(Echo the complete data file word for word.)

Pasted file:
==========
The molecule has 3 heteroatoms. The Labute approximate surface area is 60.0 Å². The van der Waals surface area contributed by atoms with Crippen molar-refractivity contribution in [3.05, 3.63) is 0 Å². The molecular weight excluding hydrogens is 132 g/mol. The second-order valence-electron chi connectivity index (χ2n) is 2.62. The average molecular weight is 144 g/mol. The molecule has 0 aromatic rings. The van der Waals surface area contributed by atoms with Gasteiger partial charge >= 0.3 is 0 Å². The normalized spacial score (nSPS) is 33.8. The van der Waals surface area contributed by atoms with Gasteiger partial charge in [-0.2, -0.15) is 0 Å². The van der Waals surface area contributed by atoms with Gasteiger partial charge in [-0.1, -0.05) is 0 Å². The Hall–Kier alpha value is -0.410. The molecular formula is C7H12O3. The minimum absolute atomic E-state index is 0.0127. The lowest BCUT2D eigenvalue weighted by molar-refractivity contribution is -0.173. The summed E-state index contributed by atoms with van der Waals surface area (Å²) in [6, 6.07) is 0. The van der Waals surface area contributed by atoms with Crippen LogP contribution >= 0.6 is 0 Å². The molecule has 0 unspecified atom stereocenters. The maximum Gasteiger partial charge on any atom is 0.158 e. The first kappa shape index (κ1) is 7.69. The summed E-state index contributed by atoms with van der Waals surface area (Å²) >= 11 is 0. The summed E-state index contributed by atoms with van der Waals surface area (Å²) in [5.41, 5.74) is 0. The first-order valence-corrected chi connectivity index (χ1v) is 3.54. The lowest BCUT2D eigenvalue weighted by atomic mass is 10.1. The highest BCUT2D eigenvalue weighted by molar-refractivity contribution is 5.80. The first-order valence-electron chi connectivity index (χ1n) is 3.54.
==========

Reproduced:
The molecule has 3 heteroatoms. The Labute approximate surface area is 60.0 Å². The van der Waals surface area contributed by atoms with Crippen molar-refractivity contribution in [3.05, 3.63) is 0 Å². The molecular weight excluding hydrogens is 132 g/mol. The second-order valence-electron chi connectivity index (χ2n) is 2.62. The average molecular weight is 144 g/mol. The molecule has 0 aromatic rings. The van der Waals surface area contributed by atoms with Gasteiger partial charge >= 0.3 is 0 Å². The normalized spacial score (nSPS) is 33.8. The van der Waals surface area contributed by atoms with Gasteiger partial charge in [-0.2, -0.15) is 0 Å². The van der Waals surface area contributed by atoms with Gasteiger partial charge in [-0.1, -0.05) is 0 Å². The Hall–Kier alpha value is -0.410. The molecular formula is C7H12O3. The minimum absolute atomic E-state index is 0.0127. The lowest BCUT2D eigenvalue weighted by molar-refractivity contribution is -0.173. The summed E-state index contributed by atoms with van der Waals surface area (Å²) in [6, 6.07) is 0. The van der Waals surface area contributed by atoms with Crippen LogP contribution >= 0.6 is 0 Å². The molecule has 0 unspecified atom stereocenters. The maximum Gasteiger partial charge on any atom is 0.158 e. The first kappa shape index (κ1) is 7.69. The summed E-state index contributed by atoms with van der Waals surface area (Å²) >= 11 is 0. The summed E-state index contributed by atoms with van der Waals surface area (Å²) in [5.41, 5.74) is 0. The first-order valence-corrected chi connectivity index (χ1v) is 3.54. The lowest BCUT2D eigenvalue weighted by atomic mass is 10.1. The highest BCUT2D eigenvalue weighted by molar-refractivity contribution is 5.80. The first-order valence-electron chi connectivity index (χ1n) is 3.54.